Mystery Guest

Mar 17, 2017
Originally published on September 8, 2017 6:51 am

This episode's Mystery Guest, Autumn Stanford, just started an interesting late-night business. Can you figure out what it is before Ophira and Jonathan?

Heard on Judy Gold: Very Special Episodes

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While Elyzabeth and Kris get ready for the Final Round, it's time for us to play a game called Mystery Guest. A stranger's about to come on stage. Jonathan Coulton and I have no idea who this person is or what makes them special, but our puzzle guru John Chaneski does.

JOHN CHANESKI: That's right. Ophira and Jonathan will work together as a team to figure out our mystery guest's secret by asking yes or no questions. Mystery guest, please introduce yourself.

AUTUMN STANFORD: Hi, my name's Autumn Stanford, and I just started an interesting business.

CHANESKI: OK, Ophira, you ask the first question.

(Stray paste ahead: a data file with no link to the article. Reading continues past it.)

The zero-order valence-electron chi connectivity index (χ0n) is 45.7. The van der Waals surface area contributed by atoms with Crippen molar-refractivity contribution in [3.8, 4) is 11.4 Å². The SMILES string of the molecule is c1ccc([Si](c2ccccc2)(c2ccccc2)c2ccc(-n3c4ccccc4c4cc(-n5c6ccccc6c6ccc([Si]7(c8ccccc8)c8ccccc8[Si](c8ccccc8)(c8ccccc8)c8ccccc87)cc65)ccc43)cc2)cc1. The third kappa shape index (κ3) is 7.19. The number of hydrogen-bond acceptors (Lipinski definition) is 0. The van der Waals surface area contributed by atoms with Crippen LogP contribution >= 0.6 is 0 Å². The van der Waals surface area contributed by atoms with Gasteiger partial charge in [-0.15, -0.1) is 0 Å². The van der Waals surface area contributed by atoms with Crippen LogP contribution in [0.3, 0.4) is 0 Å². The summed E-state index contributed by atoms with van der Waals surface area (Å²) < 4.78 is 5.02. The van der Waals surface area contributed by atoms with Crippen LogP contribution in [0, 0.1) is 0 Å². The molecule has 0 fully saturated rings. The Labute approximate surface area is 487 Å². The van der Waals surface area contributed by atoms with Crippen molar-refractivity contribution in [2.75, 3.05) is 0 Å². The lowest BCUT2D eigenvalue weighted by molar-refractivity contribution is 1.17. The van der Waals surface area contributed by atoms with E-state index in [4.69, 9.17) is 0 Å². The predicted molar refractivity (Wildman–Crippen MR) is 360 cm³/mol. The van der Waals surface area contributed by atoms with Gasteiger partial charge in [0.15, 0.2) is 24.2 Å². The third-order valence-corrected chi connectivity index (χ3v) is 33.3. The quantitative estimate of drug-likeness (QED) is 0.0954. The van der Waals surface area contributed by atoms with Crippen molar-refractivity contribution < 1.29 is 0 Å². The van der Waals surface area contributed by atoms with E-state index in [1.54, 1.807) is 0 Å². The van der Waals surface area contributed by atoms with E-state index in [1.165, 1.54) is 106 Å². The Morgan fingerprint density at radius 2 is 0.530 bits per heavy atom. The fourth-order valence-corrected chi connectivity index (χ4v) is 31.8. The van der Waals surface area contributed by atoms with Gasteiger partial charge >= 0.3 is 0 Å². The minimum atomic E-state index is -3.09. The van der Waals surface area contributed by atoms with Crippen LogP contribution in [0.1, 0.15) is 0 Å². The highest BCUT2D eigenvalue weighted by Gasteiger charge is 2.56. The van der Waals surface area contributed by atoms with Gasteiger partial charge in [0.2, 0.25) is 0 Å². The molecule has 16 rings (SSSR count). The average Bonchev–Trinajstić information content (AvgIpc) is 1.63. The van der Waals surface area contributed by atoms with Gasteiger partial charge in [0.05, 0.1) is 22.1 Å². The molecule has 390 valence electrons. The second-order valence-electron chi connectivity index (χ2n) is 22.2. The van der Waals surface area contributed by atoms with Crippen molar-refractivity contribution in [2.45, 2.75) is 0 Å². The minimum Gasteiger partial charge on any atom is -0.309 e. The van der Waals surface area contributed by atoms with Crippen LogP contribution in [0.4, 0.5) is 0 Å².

EISENBERG: Interesting business. OK, does your business involve interacting with other people?


EISENBERG: Interesting that that was a pause.



COULTON: Autumn, as part of your business, do you make things?


EISENBERG: And I imagine people are buying these things.


EISENBERG: OK, just to be clear 'cause, you know, the people are alive.



COULTON: That is a weird question.

EISENBERG: Well, no, not based on our past experience.

CHANESKI: You never know.

COULTON: Are the things you make, are they food related?


COULTON: Are they baked goods?


EISENBERG: Are you selling these out of a storefront-like location?


CHANESKI: I have to say that one of the things that makes Autumn's business unique is not the storefront aspect of it. It's a storefront plus something else.

EISENBERG: So - OK, so it's some sort of dessert-like thing, but the way I'm getting it you're saying is a little bit more interesting than just going to a store. Like, it's coming via a bird or something like that.


COULTON: Yeah, it's cakes delivered by bird. It's one of those things.

EISENBERG: Is that your business, cakes delivered by birds?

STANFORD: No (laughter).

EISENBERG: 'Cause I'm investing. OK.

COULTON: But it's something in addition to the storefront that's interesting.


COULTON: Do you have a - Autumn, do you have a sex dungeon in your cake store?

STANFORD: I don't, no.

COULTON: OK. It was worth a shot. Is there delivery involved?


COULTON: There is delivery involved.